For many years, the tinkling of a bell in the forests surrounding Kamela greeted hunters and loggers traveling through the Blue Mountains east of Pendleton. The ghostly sound, and reports of voices heard among the trees, gave rise to a legend that haunted the region for many years. Those who heard the bell often kept it to themselves so as not to be branded lunatics.
Time magazine on July 16, 1951, reported that lumberjacks clearing the right-of-way for a power line from Bonneville Dam brought down a towering Ponderosa pine near the former hamlet of Kamela and found a bell attached by a shriveled leather thong to a branch high in the top of the tree. Residents of Kamela suggested that the bell might have been hung by a Swiss pioneer when the tree was very small. The hand-hammered bronze cowbell, four inches high and three inches in diameter, was cast in 1848 in the northwest Swiss town of Saignelegier by bellmaker Chiantel. The bells were said to have graced the necks of Willamette Valley dairy cattle owned by early pioneers of Oregon country, according to the book “The Bell of Kamela” by Lillian Budd, published in 1960.
After the finding of the Kamela Bell, five Portland residents came forward claiming to own one of the bells. And a July 21, 1951 article in the East Oregonian brought local bell owners out of the woodwork as well.
Several bells were in the hands of Pendleton residents. Roger Kay owned one of the bells, found by his mother in 1915 at Mohler, near Tillamook. Roy Johnson found one about 10 miles west of Ukiah at the base of a tree while on a cattle drive. George Perry and his wife found one in what they called “old trash.” And Bruce Williams, an employee of Harris Pine Mills, found one while loading sheep near Denver, Colo. He owned a collection of bells and had originally planned to learn to play them, “but I got side-tracked with other things and never learned,” he said. The Blaine Noble family of Hermiston also kept track of a pet sheep with a Saignelegier bell.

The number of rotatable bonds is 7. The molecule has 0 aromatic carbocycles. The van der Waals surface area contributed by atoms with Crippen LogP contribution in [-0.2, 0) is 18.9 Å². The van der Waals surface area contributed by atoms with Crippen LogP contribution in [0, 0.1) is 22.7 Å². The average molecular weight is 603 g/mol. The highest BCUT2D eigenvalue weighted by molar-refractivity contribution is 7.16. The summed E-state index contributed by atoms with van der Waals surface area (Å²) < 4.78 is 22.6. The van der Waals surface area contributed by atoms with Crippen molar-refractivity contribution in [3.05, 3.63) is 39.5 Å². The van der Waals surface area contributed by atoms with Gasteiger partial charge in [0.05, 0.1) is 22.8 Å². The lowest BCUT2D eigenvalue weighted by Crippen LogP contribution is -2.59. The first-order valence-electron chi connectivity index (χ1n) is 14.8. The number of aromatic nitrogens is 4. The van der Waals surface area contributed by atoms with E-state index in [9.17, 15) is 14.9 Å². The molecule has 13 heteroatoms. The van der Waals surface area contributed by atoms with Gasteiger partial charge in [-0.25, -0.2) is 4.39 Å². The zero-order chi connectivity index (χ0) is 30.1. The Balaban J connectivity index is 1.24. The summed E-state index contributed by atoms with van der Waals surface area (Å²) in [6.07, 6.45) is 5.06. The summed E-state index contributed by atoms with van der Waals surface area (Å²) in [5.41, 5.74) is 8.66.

A Portland historian had another theory as to how the Kamela bell may have ended up atop the tree. She said her father, a lighthouse keeper on Puget Sound, kept 36 cows and each of them had a Saignelegier bell. As a child one of her chores was to search for lost bells in the pasture. She frequently found them tangled in small trees; she said the leather straps, after rubbing on the sharp edge of the bell’s housing, often snapped and flung the bells among the branches while the cattle grazed.